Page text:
|Album Title:||Play Ball|
|Anime Title:||Sakamichi no Apollon: Kids on the Slope|
|Artist:||YUKI, Yoko Kanno, Hidenori Tanaka|
|Release Type:||OP/ED Single|
|Release Date:||May 02, 2012|
|01. Play Ball||YUKI||4:36|
|02. Sakamichi no Melody||YUKI||4:44|
Review: YUKI’s performance in this latest single, Play Ball / Sakamichi no Melody, takes me back in time to an earlier era of my anime fandom, specifically when I laid eyes on the unforgettable Honey and Clover opening sequence. In singing “Dramatic,” YUKI’s shrill, nasally voice was initially off-putting and the visuals were eccentric to say the least. But whether it was a blend of those oddities, the show’s depiction of the ups and downs of college life (one that I could identify with), or something else entirely, the novel experience it presented was not an unpleasant one. With each passing episode, I found myself drawn into the wonderful strangeness it served up.
Sakamichi no Apollon’s OP theme, “Sakamichi no Melody” is far more conventional from both the animation and performance standpoints; YUKI’s characteristic shrillness is muted, creating less of a distraction and allowing the listener to take in and enjoy the other aspects of her performance. Her entry into the song is marked by a wistful, nostalgic feeling that soothingly builds up towards the energetic chorus where YUKI shines in large part due to the energy she unleashes. The delivery is impeccably urgent and the way in which she navigates the lyrics evokes images of someone desperately grasping at ephemeral memories while striving to live life to the fullest.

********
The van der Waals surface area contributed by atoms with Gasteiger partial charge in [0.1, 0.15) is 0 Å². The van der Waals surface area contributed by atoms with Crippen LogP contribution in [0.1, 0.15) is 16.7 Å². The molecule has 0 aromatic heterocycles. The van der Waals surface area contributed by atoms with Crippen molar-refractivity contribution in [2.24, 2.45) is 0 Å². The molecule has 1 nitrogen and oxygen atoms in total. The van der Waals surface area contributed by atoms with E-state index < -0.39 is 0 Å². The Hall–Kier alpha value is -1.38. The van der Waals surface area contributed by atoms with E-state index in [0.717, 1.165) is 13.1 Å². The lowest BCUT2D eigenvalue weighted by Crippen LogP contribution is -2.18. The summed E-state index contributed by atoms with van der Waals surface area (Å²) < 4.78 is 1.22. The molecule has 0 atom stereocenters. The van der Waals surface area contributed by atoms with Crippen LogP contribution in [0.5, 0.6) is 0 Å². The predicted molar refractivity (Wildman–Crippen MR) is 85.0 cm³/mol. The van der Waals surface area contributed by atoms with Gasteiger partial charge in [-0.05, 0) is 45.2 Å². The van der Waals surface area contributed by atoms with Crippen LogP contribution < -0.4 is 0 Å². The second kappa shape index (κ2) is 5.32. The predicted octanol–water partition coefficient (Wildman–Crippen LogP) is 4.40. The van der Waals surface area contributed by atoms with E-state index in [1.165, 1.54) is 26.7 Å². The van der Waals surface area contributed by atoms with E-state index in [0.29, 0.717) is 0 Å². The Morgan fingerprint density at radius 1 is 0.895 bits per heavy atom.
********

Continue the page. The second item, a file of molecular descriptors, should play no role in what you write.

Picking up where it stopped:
As apparent as this impatience is, the chorus does simmer down gently so that the subdued second verse can wend through, growing more expressive as it progresses (not unlike the anime’s protagonist Kaoru!), and ending once more in a way such that the pleasant dose of euphoria lingers on. But as much as “Sakamichi no Melody” showcases YUKI’s vocal excellence, the song’s composer, Yoko Kanno, also deserves props. From the guitar, which works in conjunction with YUKI to create that nostalgic aura, or the very catchy trumpet solo, Kanno once more shows an ability to work her magic in such a way that the vocalist and instrumentals seamlessly complement each other, with neither component overpowering the other.
Although the first A-side, “Play Ball,” doesn’t quite have the same cachet as “Sakamichi no Melody,” its bold-sounding introduction will catch your attention and YUKI’s introductory lines in each stanza do stand out for sounding smooth and graceful, without the hard vocal edge that characterizes YUKI’s trademark delivery. “Play Ball’s” measured, catchy chorus is only slightly less energetic than what YUKI delivered on Honey and clover’s various opening themes, but the emotions the song as a whole leaves us with provide a pleasant buzz as YUKI closes on a euphoric note.
In performing “Play Ball” and “Sakamichi no Melody,” YUKI delivers a consistent effort. Her delivery is so consistent that the only point that tilts me more towards “Sakamichi no Melody” is in Yoko Kanno’s ability to blend instrumentals and vocalist. It’s something Kanno has done since working with Maaya Sakamoto and, with few exceptions, I continually find myself impressed by the way she succeeds in writing music that fit a vocalist’s style so well.
Rating: Very Good
Sakamichi no Apollon OP – Sakamichi no Melody